Given the unambiguous correlation information and improved resolution of high dimensional correlation experiments, spectra with very high dimensionality are attractive. However, in the “sampling-limited” NMR data acquisition regime, conventional acquisition of multidimensional data leads to use of valuable spectrometer time to sample indirect dimensions but not to achieve sufficient signal-to-noise ratios (Szyperski et al. 2002; Kim and Szyperski 2003; Szyperski and Atreya 2006); typical two-dimensional (2D), three-dimensional (3D), and four-dimensional (4D) NMR spectra need minutes, hours or days, respectively, for completion, whereas five- and six-dimensional (5D, 6D) experiments are not feasible given the time restraints. In view of the staggering increase of minimal measurement time with increasing dimensionality, which constitutes the ‘NMR sampling problem’ (Szyperski and Atreya 2006), an attractive approach is to encode the information of a high-dimensional spectrum in lower-dimensional spectra. This forms the basis of G-matrix Fourier transform (GFT) projection NMR spectroscopy (Kim and Szyperski 2003; Atreya and Szyperski 2004; Atreya et al. 2005; Eletsky et al. 2005; Liu et al. 2005; Shen et al. 2005; Szyperski and Atreya 2006; Atreya et al. 2007; Zhang et al. 2008). GFT NMR is based on joint sampling of chemical shifts in a single dimension, such that linear combinations of chemical shifts are phase-sensitively detected in a pure absorption mode and then edited into sub-spectrum by linear combination. Thereby, GFT NMR enables one to speed up NMR data collection by orders of magnitude. Importantly, the editing with the G-matrix transformation ensures that the number of peaks in each of the sub-spectra is the same as in the original high-dimensional parent spectrum. Moreover, since linear combinations of shifts are registered, the spectral width in the GFT dimension equals the sum of the spectral widths of the spectral widths of the jointly sampled shifts, resulting in increased signal dispersion.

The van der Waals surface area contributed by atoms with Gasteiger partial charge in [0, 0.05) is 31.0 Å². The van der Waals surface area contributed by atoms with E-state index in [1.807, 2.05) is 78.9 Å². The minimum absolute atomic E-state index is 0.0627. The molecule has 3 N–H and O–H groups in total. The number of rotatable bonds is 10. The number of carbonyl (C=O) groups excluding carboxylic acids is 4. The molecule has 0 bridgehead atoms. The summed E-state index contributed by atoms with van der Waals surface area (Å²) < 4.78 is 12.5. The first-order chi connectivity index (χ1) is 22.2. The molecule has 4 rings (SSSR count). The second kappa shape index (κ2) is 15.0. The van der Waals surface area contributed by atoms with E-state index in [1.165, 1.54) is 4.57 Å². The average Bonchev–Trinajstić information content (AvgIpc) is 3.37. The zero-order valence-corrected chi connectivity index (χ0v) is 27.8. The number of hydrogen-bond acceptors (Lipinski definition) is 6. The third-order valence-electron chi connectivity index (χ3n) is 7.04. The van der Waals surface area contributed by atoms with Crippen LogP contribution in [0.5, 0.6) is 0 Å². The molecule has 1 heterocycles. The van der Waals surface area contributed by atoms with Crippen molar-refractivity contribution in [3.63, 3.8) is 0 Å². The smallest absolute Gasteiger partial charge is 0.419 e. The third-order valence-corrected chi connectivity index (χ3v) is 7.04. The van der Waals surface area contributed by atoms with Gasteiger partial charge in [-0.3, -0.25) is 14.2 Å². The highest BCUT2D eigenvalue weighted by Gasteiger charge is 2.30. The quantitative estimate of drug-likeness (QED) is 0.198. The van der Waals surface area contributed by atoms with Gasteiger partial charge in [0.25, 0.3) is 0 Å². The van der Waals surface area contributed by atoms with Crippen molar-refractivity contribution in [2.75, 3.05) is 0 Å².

Here, we introduce SS GFT NMR spectroscopy which meets with an urgent demand considering that artifact suppression in solid state NMR relies primarily on radio-frequency pulse phase cycling: for an n-step phase cycle, the minimal measurement times of both 3D and 4D spectra are increased n times. Specifically, we implemented SS GFT NMR experiments for rapid resonance assignment. These experiments were recorded for 56-residue protein GB1, and their utility for resonance assignment is discussed.
Protein GB1 was prepared with 15N,13C-labeling as a microcrystalline solid as described previously (Franks et al. 2005); an 18-mg (2.7 μmol) quantity was packed in 3.2 limited speed rotor (Varian, Inc., Fort Collins, Colorado). NMR experiments were performed on a four-channel, 500 MHz Varian Infinity Pulse Spectrometer, equipped with a Balun™ 1H-13C-15N 3.2-mm MAS probe. The MAS rate was maintained at 11,111 ± 3 Hz, and the variable temperature unit was set to 273 K with a flow rate of 100 standard cubic feet per hour (scfh), resulting in a sample temperature of 280 ± 4 K as determined by methanol calibration (Van Geet 1968).
The basis for SS GFT (4,3)D (HA)CANCOCX is the three-channel correlation scheme (Fig. 1) as previously utilized for 4D CNCC spectroscopy (Franks et al. 2007). To indicate which chemical shifts are jointly sampled, the corresponding nuclei are underlined in the name of the experiments (Kim and Szyperski 2003). 13C Boltzmann polarization is combined with the cross polarized signal from 1H, utilizing a short CP time to maximize signal intensity on Cα sites. Following t1 evolution on CA[i], CA[i] to N[i], where i denotes the residue number, SPECIFIC CP (Baldus et al. 1998) transfer is achieved using conditions described below. After frequency labeling with the chemical shifts of N[i] during t2, polarization is transferred again in band-selective manner, principally to CO[i−1]. CO chemical shifts are then jointly sampled with N[i] during t2 but scaled with a factor κ (Kim and Szyperski 2003). Following broadband homonuclear DARR mixing, 13C signals are detected in the direct dimension under rotor-synchronized 15N decoupling. Throughout all chemical shift evolution and detection periods, TPPM 1H-decoupling (Bennett et al. 1995) is applied, whereas high power continuous wave decoupling is utilized during the SPECIFIC CP transfers.